For the seasoning:

  • 1 tbsp oil
  • 1/2 tsp mustard
  • a generous pinch of hing
  • a few curry leaves

How to make it:

  1. Soak the channa dal in warm water for 2-3 hours.
  2. Take 1.5 cups of water in a vessel and boil the chopped vegetable (drumstick in this case). If you’re using bhindi, first saute it in a pan with a little oil and then boil it in water. Add a small pinch of turmeric and salt to it.
  3. While the veggies are cooking, grind the dal along with the dhania seeds, jeera, red chillies and green chillies, coconut, coriander, and hing. Make sure to grind it into a fairly smooth paste.
  4. Add the mixture to the boiling vegetable. Add one cup of water and continue boiling for another 10 minutes until the mixture is cooked.
  5. Once ready, add the curd. Using tamarind is a good trick if you want achieve the right level of sourness when you don’t have sour curd. If you’re using the readymade concentrated tamarind, then 1 tsp should be sufficient.
  6. Upon adding the curd boil for a maximum of 2 minutes. Be careful not to overcook at this stage since the the curd will begin to break away leaving behind water. Give it a quick taste check and its almost ready.
  7. Last step, seasoning. Heat the pan with oil. Add the mustard seeds and wait for them to pop. Turn off the stove and add the hing and curry leaves and the dish is ready to be served piping hot with rice.

Note: In case you want to make this dish in advance and you’re not serving it right away, then hold off step 6 and 7. Keep everything ready and add the curd and boil for a couple of minutes just before serving.

My recipe is kind of a cross between the kannadiga and tamilian versions. Ash-gourd, drumstick and bhindi are the most popular veggies used. Have you ever eaten majjige huli/morkozhambu made of other vegetables? I’d love to try them. 🙂

Mixed Vegetable Kootu

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Today I’d like to share the recipe for mixed vegetable kootu. It is a popular dish from the state of Tamil Nadu and forms an integral part of tamil feasts. It is a healthy combination of different types of veggies, lentils and a freshly ground paste of coconut and spices. While we were growing up, my mum regularly made different types of kootus, slightly varying the ingrdients and my sister and I loved it absolutely. I on the other hand don’t make them as often. I’m waiting to come into possession of a little jar that would be ideal for grinding masalas. Until then I need to manage with my big blending jar. Enough about my travails of being away from home, let’s get down to business. 🙂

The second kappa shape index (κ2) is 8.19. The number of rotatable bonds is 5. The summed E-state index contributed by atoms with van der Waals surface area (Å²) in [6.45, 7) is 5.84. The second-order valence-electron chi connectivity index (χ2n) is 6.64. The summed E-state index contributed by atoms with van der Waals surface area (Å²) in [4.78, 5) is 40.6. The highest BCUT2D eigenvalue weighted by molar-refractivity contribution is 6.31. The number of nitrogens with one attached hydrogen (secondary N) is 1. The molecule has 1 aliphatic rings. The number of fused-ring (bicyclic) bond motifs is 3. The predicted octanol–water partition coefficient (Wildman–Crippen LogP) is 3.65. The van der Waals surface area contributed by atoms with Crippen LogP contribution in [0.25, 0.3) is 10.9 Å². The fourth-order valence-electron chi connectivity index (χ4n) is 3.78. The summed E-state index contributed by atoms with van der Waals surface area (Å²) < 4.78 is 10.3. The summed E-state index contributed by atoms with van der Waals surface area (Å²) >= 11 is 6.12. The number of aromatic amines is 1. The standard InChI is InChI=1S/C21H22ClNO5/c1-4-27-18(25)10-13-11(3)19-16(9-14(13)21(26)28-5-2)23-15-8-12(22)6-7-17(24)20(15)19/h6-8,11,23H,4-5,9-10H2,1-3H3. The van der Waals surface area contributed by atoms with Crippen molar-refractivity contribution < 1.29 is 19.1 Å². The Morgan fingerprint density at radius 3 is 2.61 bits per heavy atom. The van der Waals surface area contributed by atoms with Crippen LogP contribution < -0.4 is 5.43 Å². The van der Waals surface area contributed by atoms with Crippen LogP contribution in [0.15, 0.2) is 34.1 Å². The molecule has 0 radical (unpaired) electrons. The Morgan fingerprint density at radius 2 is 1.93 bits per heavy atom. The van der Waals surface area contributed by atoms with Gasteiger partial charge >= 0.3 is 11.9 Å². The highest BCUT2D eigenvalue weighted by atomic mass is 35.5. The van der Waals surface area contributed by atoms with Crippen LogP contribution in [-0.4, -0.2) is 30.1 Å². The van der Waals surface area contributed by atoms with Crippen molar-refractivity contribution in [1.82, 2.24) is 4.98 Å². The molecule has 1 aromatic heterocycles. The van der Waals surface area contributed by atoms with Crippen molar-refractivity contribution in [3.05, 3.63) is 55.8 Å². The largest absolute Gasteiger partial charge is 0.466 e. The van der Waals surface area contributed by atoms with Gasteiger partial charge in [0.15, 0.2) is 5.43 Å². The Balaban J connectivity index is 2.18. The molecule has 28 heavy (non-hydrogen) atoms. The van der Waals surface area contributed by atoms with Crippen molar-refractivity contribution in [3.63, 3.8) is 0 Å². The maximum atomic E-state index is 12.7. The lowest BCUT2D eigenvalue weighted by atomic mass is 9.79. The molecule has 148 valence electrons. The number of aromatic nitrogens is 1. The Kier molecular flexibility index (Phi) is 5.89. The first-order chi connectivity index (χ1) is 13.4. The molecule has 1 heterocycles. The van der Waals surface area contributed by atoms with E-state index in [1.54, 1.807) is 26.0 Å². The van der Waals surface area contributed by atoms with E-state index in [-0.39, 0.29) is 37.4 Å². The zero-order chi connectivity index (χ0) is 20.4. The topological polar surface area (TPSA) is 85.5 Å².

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The Recipe:

Source – Mum

Cooking time – 30 minutes

Serves – 3-4

Here’s what you’ll need:

  • 1/3 cup dal (you can use toor dal or moong dal)
  • 1 cup of chopped vegetables (carrots, peas, french beans, cauliflower, cabbage)
  • 1 tomato roughly chopped (optional)
  • 4 heaped tbsp of grated coconut
  • 2 – 4 dried chillies (depending on the level of hotness you can handle)
  • 1/2 tsp cumin seeds
  • A generous pinch of hing
  • A pinch of turmeric
  • Salt to taste

For the seasoning (Optional)

  • 1/4 tsp mustard
  • 1 dried red chilli
  • A few curry leaves
  • 2 tsp oil

How to make it:

  1. Add a pinch of turmeric and cook dal with sufficient water. If you plan to use moong dal then roast it in a pan for a 2 – 3 minutes. It brings out a nice flavor. If you’re using toor dal, then I recommend you use the pressure cooker to speed things up.